If you’re a lover of all things spicy, I’m betting you have a collection of hot sauces. For those of us who like it four star hot or greater, hot sauce is often an essential ingredient in our culinary masterpieces. In recent years, a dizzying array of these tongue-blistering to tame delights are available to the consumer, but did you know that making your own is fairly simple and begins with growing your own peppers for hot sauce making? So what are the best peppers for making hot sauce? Read on to find out.
Types of Hot Peppers for Making Sauce
There are an almost unending number of hot pepper plants to choose from. Chili colors alone range from brilliant orange to brown, purple, red and even blue. The heat levels vary according to the Scoville heat index, a measure of the capsaicin in the pepper — from knock your socks off hot to a subtle tingling on the tip of your tongue.
With such variety it’s difficult to narrow down which chili pepper to plant. The good news is that they all can make amazing hot sauce. Keep in mind that peppers in the garden tend to cross-pollinate, so unless you plant only one type of hot pepper plant, it’s really a crap shoot as to how hot different varieties may become.
I like the element of surprise, however,
Hot Peppers for Sauce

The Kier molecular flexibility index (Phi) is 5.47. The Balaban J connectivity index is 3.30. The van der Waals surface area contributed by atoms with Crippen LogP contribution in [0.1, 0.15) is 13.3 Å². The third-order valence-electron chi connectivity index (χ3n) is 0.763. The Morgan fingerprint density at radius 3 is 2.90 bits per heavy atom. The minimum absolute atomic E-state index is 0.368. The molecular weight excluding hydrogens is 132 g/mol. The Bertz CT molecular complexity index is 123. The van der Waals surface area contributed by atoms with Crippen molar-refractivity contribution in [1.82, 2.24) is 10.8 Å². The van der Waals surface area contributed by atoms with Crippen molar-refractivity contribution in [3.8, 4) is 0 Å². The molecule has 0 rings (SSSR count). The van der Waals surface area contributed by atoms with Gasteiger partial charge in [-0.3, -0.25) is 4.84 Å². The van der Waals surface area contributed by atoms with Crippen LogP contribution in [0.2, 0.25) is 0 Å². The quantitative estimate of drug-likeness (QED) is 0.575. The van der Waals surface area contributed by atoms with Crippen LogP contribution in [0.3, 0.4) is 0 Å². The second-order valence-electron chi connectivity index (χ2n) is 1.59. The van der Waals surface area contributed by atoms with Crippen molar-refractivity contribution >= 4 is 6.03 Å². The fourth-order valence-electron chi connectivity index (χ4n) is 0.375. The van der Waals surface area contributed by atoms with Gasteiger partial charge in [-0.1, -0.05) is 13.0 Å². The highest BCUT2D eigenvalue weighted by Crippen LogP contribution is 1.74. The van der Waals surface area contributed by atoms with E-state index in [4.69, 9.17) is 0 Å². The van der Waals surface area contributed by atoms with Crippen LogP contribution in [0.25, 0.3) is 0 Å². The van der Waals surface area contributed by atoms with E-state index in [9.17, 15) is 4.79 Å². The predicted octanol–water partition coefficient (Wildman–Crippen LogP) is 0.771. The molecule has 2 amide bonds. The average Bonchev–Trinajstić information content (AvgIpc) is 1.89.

Peppers are categorized partially by their heat level on the Scoville scale:
- Sweet/mild chili peppers (0-2500)
- Medium chili peppers (2501-15,000)
- Medium hot chili peppers (15,001-100,000)
- Hot chili peppers (100,001-300,000)
- Superhots (300,001)
Mildly spiced peppers include:
- Paprika chili, which is usually dried and ground.
- Soroa chili, also dried and ground.
- Aji Panc, a very mild deep red to burgundy pepper.
- Santa Fe Grande, or yellow hot chili
- Anaheim, a mild and medium sized pepper used both green and red.
- Poblano is a very popular variety that is dark green, gradually ripening to dark red or brown and is often dried – called ancho chili.
- Hatch chili peppers are also in the mild Scoville scale and are long and curved, perfect for stuffing.
- Peppadew peppers are grown in the Limpopo province of South Africa and are actually the brand name of sweet piquant peppers.
- Espanola, Rocotillo and New Mex Joe E Parker peppers are also on the mild side.
Pasilla chili peppers are really interesting. They are dried chilaca peppers known as pasilla bajio or chile negro when fresh. Eight to ten inches long, this pepper’s heat index ranges from 250 all the way up to 3,999 Scovilles. So, these peppers range from mild to medium.
Getting a little bit warmer, here are a few medium choices:
- Cascabel chilies are small and deep red.
- New Mex Big Jim are a giant varietal and is a cross between a few different types of chilies and a Peruvian chili
- Still hotter are Jalapenos and Serrano peppers, which I have found can vary from very mild to slightly spicy.
Cranking the heat up, here are some medium hot peppers:
The following are considered hot chili peppers:
- Orange Habanero
- Scotch Bonnet
And now we shift it into nuclear. The superhots include:
- Red Savina Habanero
- Naga Jolokia (aka Ghost Pepper)
- Trinidad Moruga Scorpion
- Carolina Reaper, deemed one of the hottest peppers ever
The above list is by no means comprehensive and I’m sure you can find many other varieties. The point is, when growing peppers for hot sauce making, narrowing down your choices may be the challenge.
As for the best peppers to make hot sauce? Any one of the above combined with the three basic elements for the perfect hot sauce – the sweet, the acidic and the hot – is sure to create the perfect spiced elixir.